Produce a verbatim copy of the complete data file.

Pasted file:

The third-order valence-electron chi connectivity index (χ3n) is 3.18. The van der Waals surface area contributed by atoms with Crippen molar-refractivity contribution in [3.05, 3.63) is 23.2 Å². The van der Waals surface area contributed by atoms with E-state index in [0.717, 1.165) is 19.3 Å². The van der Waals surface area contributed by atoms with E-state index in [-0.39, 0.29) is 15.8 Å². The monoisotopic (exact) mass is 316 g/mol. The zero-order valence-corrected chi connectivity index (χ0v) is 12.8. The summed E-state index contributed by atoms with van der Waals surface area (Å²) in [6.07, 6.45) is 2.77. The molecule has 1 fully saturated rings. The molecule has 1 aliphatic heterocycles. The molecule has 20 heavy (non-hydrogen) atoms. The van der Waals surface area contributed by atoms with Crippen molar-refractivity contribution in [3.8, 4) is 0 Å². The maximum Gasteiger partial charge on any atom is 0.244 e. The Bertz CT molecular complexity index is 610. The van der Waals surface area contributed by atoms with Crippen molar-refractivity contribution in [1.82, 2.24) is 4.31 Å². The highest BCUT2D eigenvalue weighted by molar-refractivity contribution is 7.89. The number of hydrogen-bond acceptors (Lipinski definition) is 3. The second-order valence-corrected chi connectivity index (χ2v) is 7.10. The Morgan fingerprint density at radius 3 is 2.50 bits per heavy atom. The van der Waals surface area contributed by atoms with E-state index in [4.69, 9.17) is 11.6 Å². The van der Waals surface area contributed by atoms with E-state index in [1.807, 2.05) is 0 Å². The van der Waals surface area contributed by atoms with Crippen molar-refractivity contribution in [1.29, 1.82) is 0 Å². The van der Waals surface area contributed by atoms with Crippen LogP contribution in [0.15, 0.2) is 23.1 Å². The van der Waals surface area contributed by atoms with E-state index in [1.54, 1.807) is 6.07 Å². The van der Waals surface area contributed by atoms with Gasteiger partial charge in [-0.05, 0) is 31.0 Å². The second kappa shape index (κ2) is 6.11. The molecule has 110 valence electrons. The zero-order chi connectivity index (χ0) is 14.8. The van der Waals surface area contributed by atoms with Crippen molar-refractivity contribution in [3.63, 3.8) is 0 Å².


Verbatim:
The third-order valence-electron chi connectivity index (χ3n) is 3.18. The van der Waals surface area contributed by atoms with Crippen molar-refractivity contribution in [3.05, 3.63) is 23.2 Å². The van der Waals surface area contributed by atoms with E-state index in [0.717, 1.165) is 19.3 Å². The van der Waals surface area contributed by atoms with E-state index in [-0.39, 0.29) is 15.8 Å². The monoisotopic (exact) mass is 316 g/mol. The zero-order valence-corrected chi connectivity index (χ0v) is 12.8. The summed E-state index contributed by atoms with van der Waals surface area (Å²) in [6.07, 6.45) is 2.77. The molecule has 1 fully saturated rings. The molecule has 1 aliphatic heterocycles. The molecule has 20 heavy (non-hydrogen) atoms. The van der Waals surface area contributed by atoms with Crippen molar-refractivity contribution in [3.8, 4) is 0 Å². The maximum Gasteiger partial charge on any atom is 0.244 e. The Bertz CT molecular complexity index is 610. The van der Waals surface area contributed by atoms with Crippen molar-refractivity contribution in [1.82, 2.24) is 4.31 Å². The highest BCUT2D eigenvalue weighted by molar-refractivity contribution is 7.89. The number of hydrogen-bond acceptors (Lipinski definition) is 3. The second-order valence-corrected chi connectivity index (χ2v) is 7.10. The Morgan fingerprint density at radius 3 is 2.50 bits per heavy atom. The van der Waals surface area contributed by atoms with E-state index in [4.69, 9.17) is 11.6 Å². The van der Waals surface area contributed by atoms with E-state index in [1.807, 2.05) is 0 Å². The van der Waals surface area contributed by atoms with Crippen molar-refractivity contribution in [1.29, 1.82) is 0 Å². The van der Waals surface area contributed by atoms with Crippen LogP contribution in [0.15, 0.2) is 23.1 Å². The van der Waals surface area contributed by atoms with E-state index in [1.54, 1.807) is 6.07 Å². The van der Waals surface area contributed by atoms with Gasteiger partial charge in [-0.05, 0) is 31.0 Å². The second kappa shape index (κ2) is 6.11. The molecule has 110 valence electrons. The zero-order chi connectivity index (χ0) is 14.8. The van der Waals surface area contributed by atoms with Crippen molar-refractivity contribution in [3.63, 3.8) is 0 Å².